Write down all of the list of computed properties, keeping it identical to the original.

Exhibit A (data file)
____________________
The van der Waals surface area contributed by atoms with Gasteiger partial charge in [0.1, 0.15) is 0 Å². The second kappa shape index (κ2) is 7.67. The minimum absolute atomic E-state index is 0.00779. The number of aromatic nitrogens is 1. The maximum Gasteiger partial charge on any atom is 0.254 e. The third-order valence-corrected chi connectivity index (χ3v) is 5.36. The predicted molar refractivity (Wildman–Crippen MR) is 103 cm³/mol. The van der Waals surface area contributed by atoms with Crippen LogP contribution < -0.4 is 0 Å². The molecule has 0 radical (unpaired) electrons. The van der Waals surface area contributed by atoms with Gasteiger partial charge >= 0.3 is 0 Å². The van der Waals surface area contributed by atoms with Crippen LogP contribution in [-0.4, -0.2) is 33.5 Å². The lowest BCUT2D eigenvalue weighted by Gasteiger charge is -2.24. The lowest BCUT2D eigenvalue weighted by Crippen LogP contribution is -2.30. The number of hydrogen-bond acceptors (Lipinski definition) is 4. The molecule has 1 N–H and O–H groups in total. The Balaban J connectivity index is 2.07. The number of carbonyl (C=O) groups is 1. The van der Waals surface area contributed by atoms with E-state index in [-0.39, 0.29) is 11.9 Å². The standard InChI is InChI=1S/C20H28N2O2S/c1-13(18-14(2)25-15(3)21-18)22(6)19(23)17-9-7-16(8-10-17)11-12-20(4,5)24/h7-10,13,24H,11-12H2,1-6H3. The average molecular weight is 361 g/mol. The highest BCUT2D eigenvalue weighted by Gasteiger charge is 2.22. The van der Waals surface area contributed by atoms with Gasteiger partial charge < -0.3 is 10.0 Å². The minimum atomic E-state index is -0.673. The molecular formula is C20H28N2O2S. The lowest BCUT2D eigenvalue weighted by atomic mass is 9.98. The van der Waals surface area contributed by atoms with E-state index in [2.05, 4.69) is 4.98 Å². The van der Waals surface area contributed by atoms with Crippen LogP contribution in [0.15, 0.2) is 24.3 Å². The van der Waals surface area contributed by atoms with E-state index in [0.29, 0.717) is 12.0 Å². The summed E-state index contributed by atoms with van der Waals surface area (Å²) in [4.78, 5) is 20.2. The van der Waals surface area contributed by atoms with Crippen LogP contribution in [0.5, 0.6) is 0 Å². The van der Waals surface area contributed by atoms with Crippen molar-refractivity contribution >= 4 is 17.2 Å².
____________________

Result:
The van der Waals surface area contributed by atoms with Gasteiger partial charge in [0.1, 0.15) is 0 Å². The second kappa shape index (κ2) is 7.67. The minimum absolute atomic E-state index is 0.00779. The number of aromatic nitrogens is 1. The maximum Gasteiger partial charge on any atom is 0.254 e. The third-order valence-corrected chi connectivity index (χ3v) is 5.36. The predicted molar refractivity (Wildman–Crippen MR) is 103 cm³/mol. The van der Waals surface area contributed by atoms with Crippen LogP contribution < -0.4 is 0 Å². The molecule has 0 radical (unpaired) electrons. The van der Waals surface area contributed by atoms with Gasteiger partial charge >= 0.3 is 0 Å². The van der Waals surface area contributed by atoms with Crippen LogP contribution in [-0.4, -0.2) is 33.5 Å². The lowest BCUT2D eigenvalue weighted by Gasteiger charge is -2.24. The lowest BCUT2D eigenvalue weighted by Crippen LogP contribution is -2.30. The number of hydrogen-bond acceptors (Lipinski definition) is 4. The molecule has 1 N–H and O–H groups in total. The Balaban J connectivity index is 2.07. The number of carbonyl (C=O) groups is 1. The van der Waals surface area contributed by atoms with E-state index in [-0.39, 0.29) is 11.9 Å². The standard InChI is InChI=1S/C20H28N2O2S/c1-13(18-14(2)25-15(3)21-18)22(6)19(23)17-9-7-16(8-10-17)11-12-20(4,5)24/h7-10,13,24H,11-12H2,1-6H3. The average molecular weight is 361 g/mol. The highest BCUT2D eigenvalue weighted by Gasteiger charge is 2.22. The van der Waals surface area contributed by atoms with Gasteiger partial charge < -0.3 is 10.0 Å². The minimum atomic E-state index is -0.673. The molecular formula is C20H28N2O2S. The lowest BCUT2D eigenvalue weighted by atomic mass is 9.98. The van der Waals surface area contributed by atoms with E-state index in [2.05, 4.69) is 4.98 Å². The van der Waals surface area contributed by atoms with Crippen LogP contribution in [0.15, 0.2) is 24.3 Å². The van der Waals surface area contributed by atoms with E-state index in [0.29, 0.717) is 12.0 Å². The summed E-state index contributed by atoms with van der Waals surface area (Å²) in [4.78, 5) is 20.2. The van der Waals surface area contributed by atoms with Crippen LogP contribution in [0.5, 0.6) is 0 Å². The van der Waals surface area contributed by atoms with Crippen molar-refractivity contribution >= 4 is 17.2 Å².